“Black people are not a monolith.”
The utterance of these stirring words was prompted when Candace Owens was being lectured by a perplexed, liberal woman on why she did not, as a black woman, subscribe to left-wing ideology.
“How do you think your sisters feel about this?” the woman shrieked as she unsuccessfully attempted to guilt Candace back onto the leftist plantation.
“We [black people] are not ideological slaves.” Candace responded with confidence and conviction.
This is the reality that minority conservatives face daily. They are exiled from inner circles and called sell-outs, Uncle Toms, and coons. The crime? Thinking independently and refusing to subscribe to revisionist history. The reaction to independent, minority thinkers abstractly shows the proponents of thought oppression and, in opposition, the proponents of free thought.
Recently Kanye West posted a tweet praising Candace Owens, stating that he “loves the way” she thinks.
I would be understating Hollywood and the media’s response if I said it was merely hysterical. How could a black, mainstream, rap artist that has achieved superstardom have the audacity to give credence to someone who promulgates conservative ideals?
The left-wing response to Kanye West’s praise to Owens reveals the utter insecurity, weakness, and ideological manacles the left-wing continues to establish on people of color. There is a legitimate fear in the leftist realm of existence when a prominent black figure steps a little too far off the blue road-- and in turn, a welcoming embrace for those who follow the rules. This is further seen in the positive media coverage Jay-Z received when he campaigned for Hillary Clinton. Not to mention the time he virtue signalled on CNN’s Van Jones’ show to somehow prove moral superiority over the President and his constituents. Yes, this is the same Jay-Z that rapped about violence towards fellow black men and explicit disrespect towards women. Jay-Z and Kanye have done music projects in the past and some would say they were on the same artistic trajectory of success; however, the arc was disrupted and Kanye was immediately black-balled by the ‘Thought Police’ when he decided to think outside of the little blue box.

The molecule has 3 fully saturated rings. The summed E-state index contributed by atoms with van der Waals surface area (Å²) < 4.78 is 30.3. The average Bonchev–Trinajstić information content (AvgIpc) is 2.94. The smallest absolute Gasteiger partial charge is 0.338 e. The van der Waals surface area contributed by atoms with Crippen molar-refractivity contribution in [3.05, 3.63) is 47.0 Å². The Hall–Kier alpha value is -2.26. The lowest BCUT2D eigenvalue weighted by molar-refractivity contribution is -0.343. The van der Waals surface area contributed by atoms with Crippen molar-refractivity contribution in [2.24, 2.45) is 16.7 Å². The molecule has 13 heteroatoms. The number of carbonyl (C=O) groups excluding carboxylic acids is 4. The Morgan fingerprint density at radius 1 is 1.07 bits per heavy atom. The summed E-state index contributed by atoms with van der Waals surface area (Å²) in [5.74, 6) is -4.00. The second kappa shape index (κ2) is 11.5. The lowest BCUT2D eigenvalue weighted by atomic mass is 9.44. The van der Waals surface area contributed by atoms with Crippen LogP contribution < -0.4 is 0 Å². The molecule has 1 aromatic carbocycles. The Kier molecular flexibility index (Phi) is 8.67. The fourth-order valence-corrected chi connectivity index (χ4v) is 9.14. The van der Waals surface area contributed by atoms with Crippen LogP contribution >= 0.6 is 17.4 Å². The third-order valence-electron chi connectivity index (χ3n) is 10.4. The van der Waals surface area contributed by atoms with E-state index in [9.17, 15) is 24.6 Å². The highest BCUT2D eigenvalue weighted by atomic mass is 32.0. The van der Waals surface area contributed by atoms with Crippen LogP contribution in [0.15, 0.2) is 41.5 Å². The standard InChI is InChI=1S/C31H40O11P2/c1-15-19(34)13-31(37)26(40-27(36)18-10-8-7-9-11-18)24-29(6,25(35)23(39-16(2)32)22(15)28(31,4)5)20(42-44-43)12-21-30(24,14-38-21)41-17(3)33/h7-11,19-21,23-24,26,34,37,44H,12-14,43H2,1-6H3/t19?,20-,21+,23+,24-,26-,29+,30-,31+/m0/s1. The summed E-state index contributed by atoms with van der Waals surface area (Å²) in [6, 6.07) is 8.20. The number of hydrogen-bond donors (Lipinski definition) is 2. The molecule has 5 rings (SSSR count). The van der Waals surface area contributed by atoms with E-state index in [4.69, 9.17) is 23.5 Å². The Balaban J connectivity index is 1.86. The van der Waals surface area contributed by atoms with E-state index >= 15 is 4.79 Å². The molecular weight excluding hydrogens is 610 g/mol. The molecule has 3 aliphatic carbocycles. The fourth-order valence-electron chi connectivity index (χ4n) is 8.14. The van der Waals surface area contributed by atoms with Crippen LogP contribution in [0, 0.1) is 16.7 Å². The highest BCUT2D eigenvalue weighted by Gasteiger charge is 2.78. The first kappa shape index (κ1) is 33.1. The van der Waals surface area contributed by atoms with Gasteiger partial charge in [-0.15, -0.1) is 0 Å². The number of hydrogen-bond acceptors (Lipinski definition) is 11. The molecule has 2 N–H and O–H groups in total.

Despite what you may think, I do not bring light to this topic to exalt Kanye. Matter of fact, if the truth be told, I am not a fan of Kanye or his music—I believe he promotes degenerative culture and material harmful to young, developing minds. For this reason, I caution my conservative brothers and sisters in fawning over his recent tweet.
I understand that it is refreshing whenever conservatives, or conservative ideals, get positive, mainstream representation. It is increasingly a rarity in this hyper-political time we live in; however, we devalue our standards when we feel they need to be validated by any one person—that includes the President. The power of the conservative ideology is not in one person, it is in the principles we champion; therefore, our response to West’s praise to Owens should merely be:
Identity politics is anathema to conservatism. Conservatives have promoted free speech and free thought even before Kanye West was famous—and we should take pride in that. These two principles will continue to shake the foundation of the left-wing establishment until their platform consists of substance, rather than the subjugation of thought.
Owens’ rejection of the idea that black folk are intellectually homogeneous not only shows what confidence, strength, freedom and conviction look like, but it also portrays the ugly face of identity politics and the left-wing’s fight for ideological enslavement.